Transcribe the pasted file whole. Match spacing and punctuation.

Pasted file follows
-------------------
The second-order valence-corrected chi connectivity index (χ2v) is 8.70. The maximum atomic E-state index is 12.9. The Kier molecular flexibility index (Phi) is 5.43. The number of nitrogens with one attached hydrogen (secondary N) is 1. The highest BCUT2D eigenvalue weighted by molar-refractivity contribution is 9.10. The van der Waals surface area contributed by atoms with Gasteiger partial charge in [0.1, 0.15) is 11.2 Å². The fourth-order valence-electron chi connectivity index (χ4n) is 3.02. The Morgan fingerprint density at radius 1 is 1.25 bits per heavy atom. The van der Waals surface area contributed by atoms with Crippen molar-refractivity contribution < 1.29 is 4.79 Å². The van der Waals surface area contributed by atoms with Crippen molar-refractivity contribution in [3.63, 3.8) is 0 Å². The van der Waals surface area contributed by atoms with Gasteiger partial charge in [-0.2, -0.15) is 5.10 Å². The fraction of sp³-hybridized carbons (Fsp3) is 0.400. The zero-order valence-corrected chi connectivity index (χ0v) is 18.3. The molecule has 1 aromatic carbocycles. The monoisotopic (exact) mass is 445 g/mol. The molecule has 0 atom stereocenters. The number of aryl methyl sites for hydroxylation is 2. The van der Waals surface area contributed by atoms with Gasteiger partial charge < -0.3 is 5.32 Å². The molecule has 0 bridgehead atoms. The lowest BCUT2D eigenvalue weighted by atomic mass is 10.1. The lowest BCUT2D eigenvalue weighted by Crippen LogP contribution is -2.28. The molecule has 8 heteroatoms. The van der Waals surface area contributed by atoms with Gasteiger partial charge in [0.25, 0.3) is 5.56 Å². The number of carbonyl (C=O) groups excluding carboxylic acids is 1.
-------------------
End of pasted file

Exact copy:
The second-order valence-corrected chi connectivity index (χ2v) is 8.70. The maximum atomic E-state index is 12.9. The Kier molecular flexibility index (Phi) is 5.43. The number of nitrogens with one attached hydrogen (secondary N) is 1. The highest BCUT2D eigenvalue weighted by molar-refractivity contribution is 9.10. The van der Waals surface area contributed by atoms with Gasteiger partial charge in [0.1, 0.15) is 11.2 Å². The fourth-order valence-electron chi connectivity index (χ4n) is 3.02. The Morgan fingerprint density at radius 1 is 1.25 bits per heavy atom. The van der Waals surface area contributed by atoms with Crippen molar-refractivity contribution < 1.29 is 4.79 Å². The van der Waals surface area contributed by atoms with Crippen molar-refractivity contribution in [3.63, 3.8) is 0 Å². The van der Waals surface area contributed by atoms with Gasteiger partial charge in [-0.2, -0.15) is 5.10 Å². The fraction of sp³-hybridized carbons (Fsp3) is 0.400. The zero-order valence-corrected chi connectivity index (χ0v) is 18.3. The molecule has 1 aromatic carbocycles. The monoisotopic (exact) mass is 445 g/mol. The molecule has 0 atom stereocenters. The number of aryl methyl sites for hydroxylation is 2. The van der Waals surface area contributed by atoms with Gasteiger partial charge < -0.3 is 5.32 Å². The molecule has 0 bridgehead atoms. The lowest BCUT2D eigenvalue weighted by atomic mass is 10.1. The lowest BCUT2D eigenvalue weighted by Crippen LogP contribution is -2.28. The molecule has 8 heteroatoms. The van der Waals surface area contributed by atoms with Gasteiger partial charge in [0.25, 0.3) is 5.56 Å². The number of carbonyl (C=O) groups excluding carboxylic acids is 1.